IUPAC name
[(R)-cyano-[4-fluoro-3-(phenoxy)phenyl]methyl] (1R,3R)-3-(2,2-dichloroethenyl)-2,2-dimethylcyclopropane-1-carboxylate
68359-37-5 YesY
3D model (Jmol) Interactive image
ChEMBL ChEMBL2104608 N
ChemSpider 45482 YesY
KEGG C10982 YesY
PubChem 50153
Molar mass 434.29 g·mol−1
Melting point 60 °C (140 °F; 333 K)
2 μg/L
P03BA01 (WHO) QP53AC12 (WHO)
Except where otherwise noted, data are given for materials in their standard state (at 25 °C [77 °F], 100 kPa).
N verify (what is YesYN ?)
Infobox references

Cyfluthrin is a pyrethroid insecticide and common household pesticide. It is a complex organic compound and the commercial product is sold as a mixture of isomers. Like most pyrethroids, it is highly toxic to fish, invertebrates, and insects, but it is far less toxic to humans.[1] It is generally supplied as a 10-25% liquid concentrate for commercial use and is diluted prior to spraying onto agricultural crops and outbuildings.


In rats, the LD50s are 500, 800 (oral), and 600 (skin) mg/kg.[1]

Excessive exposure can cause nausea, headache, muscle weakness, salivation, shortness of breath and seizures. In humans, it is deactivated by enzymatic hydrolysis to several carboxylic acid metabolites, whose urinary excretion half-lives are in a range of 5–7 hours. Worker exposure to the chemical can be monitored by measurement of the urinary metabolites, while severe overdosage may be confirmed by quantification of cyfluthrin in blood or plasma.[2]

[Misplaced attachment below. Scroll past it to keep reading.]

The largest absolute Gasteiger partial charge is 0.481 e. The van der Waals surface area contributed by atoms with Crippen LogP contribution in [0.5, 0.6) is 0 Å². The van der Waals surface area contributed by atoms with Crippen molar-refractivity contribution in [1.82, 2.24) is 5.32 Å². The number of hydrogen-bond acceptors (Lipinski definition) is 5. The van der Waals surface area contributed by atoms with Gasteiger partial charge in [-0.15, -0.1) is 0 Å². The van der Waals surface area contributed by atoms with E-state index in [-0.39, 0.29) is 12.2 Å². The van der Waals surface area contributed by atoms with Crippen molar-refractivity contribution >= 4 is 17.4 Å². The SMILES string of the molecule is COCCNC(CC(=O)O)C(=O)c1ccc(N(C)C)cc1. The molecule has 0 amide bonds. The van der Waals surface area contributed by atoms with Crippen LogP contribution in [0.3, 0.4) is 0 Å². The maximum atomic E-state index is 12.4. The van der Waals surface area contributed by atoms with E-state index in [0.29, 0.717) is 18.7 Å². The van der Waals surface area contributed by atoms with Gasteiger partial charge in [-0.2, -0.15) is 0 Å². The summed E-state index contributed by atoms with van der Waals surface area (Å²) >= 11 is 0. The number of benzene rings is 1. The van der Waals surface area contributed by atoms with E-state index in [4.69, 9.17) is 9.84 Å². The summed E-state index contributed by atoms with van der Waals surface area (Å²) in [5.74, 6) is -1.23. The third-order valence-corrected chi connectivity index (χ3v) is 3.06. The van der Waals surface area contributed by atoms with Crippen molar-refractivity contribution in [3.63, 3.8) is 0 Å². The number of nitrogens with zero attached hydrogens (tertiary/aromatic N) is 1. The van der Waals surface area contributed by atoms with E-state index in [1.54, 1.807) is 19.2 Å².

Health and safety risks are controlled by right to know laws that exist in most developed countries. Cyfluthrin is regulated in the US by the EPA.[3]

Commercial use

Cyfluthrin is used in insecticidal sprays such as Temprid (Bayer) which uses a combination of (beta-) cyfluthrin and imidacloprid.

See also


  1. 1 2 Robert L. Metcalf (2002). "Insect Control". Ullmann’s Encyclopedia of Industrial Chemistry. Weinheim: Wiley-VCH. doi:10.1002/14356007.a14_263.
  2. R. Baselt (2008). Disposition of Toxic Drugs and Chemicals in Man (8th ed.). Foster City, CA: Biomedical Publications. pp. 388–389.
  3. "Pyrethroids and Pyrethrins". United States Environmental Protection Agency.
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